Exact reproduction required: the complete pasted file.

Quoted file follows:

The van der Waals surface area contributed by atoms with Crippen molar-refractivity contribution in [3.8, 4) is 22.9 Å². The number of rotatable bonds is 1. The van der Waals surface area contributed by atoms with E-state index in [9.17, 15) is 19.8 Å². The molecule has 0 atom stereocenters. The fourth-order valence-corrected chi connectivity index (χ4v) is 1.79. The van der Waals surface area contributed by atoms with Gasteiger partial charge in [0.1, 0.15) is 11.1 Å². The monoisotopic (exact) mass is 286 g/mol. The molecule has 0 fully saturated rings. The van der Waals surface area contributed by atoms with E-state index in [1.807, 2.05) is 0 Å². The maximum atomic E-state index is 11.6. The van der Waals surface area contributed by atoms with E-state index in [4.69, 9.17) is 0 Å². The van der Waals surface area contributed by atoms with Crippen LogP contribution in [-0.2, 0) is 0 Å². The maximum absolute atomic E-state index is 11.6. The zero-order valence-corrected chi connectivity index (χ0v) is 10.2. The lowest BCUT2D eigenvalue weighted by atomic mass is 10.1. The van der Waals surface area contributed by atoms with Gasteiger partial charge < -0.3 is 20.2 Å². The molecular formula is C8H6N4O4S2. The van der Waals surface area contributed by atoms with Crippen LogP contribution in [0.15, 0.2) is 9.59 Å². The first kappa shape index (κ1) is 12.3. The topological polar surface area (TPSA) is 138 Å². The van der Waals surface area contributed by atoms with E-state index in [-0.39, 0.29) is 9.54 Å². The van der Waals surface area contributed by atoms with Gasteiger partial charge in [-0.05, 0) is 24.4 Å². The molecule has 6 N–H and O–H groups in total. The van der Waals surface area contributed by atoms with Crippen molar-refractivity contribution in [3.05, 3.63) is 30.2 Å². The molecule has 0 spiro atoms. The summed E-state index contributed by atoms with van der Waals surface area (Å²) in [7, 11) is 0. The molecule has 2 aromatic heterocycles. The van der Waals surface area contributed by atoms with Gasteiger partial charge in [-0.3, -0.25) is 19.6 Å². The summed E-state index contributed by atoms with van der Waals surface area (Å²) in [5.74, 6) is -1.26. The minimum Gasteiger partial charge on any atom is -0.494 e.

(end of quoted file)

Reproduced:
The van der Waals surface area contributed by atoms with Crippen molar-refractivity contribution in [3.8, 4) is 22.9 Å². The number of rotatable bonds is 1. The van der Waals surface area contributed by atoms with E-state index in [9.17, 15) is 19.8 Å². The molecule has 0 atom stereocenters. The fourth-order valence-corrected chi connectivity index (χ4v) is 1.79. The van der Waals surface area contributed by atoms with Gasteiger partial charge in [0.1, 0.15) is 11.1 Å². The monoisotopic (exact) mass is 286 g/mol. The molecule has 0 fully saturated rings. The van der Waals surface area contributed by atoms with E-state index in [1.807, 2.05) is 0 Å². The maximum atomic E-state index is 11.6. The van der Waals surface area contributed by atoms with E-state index in [4.69, 9.17) is 0 Å². The van der Waals surface area contributed by atoms with Crippen LogP contribution in [-0.2, 0) is 0 Å². The maximum absolute atomic E-state index is 11.6. The zero-order valence-corrected chi connectivity index (χ0v) is 10.2. The lowest BCUT2D eigenvalue weighted by atomic mass is 10.1. The van der Waals surface area contributed by atoms with Gasteiger partial charge < -0.3 is 20.2 Å². The molecular formula is C8H6N4O4S2. The van der Waals surface area contributed by atoms with Crippen LogP contribution in [0.15, 0.2) is 9.59 Å². The first kappa shape index (κ1) is 12.3. The topological polar surface area (TPSA) is 138 Å². The van der Waals surface area contributed by atoms with E-state index in [-0.39, 0.29) is 9.54 Å². The van der Waals surface area contributed by atoms with Gasteiger partial charge in [-0.05, 0) is 24.4 Å². The molecule has 6 N–H and O–H groups in total. The van der Waals surface area contributed by atoms with Crippen molar-refractivity contribution in [3.05, 3.63) is 30.2 Å². The molecule has 0 spiro atoms. The summed E-state index contributed by atoms with van der Waals surface area (Å²) in [7, 11) is 0. The molecule has 2 aromatic heterocycles. The van der Waals surface area contributed by atoms with Gasteiger partial charge in [-0.3, -0.25) is 19.6 Å². The summed E-state index contributed by atoms with van der Waals surface area (Å²) in [5.74, 6) is -1.26. The minimum Gasteiger partial charge on any atom is -0.494 e.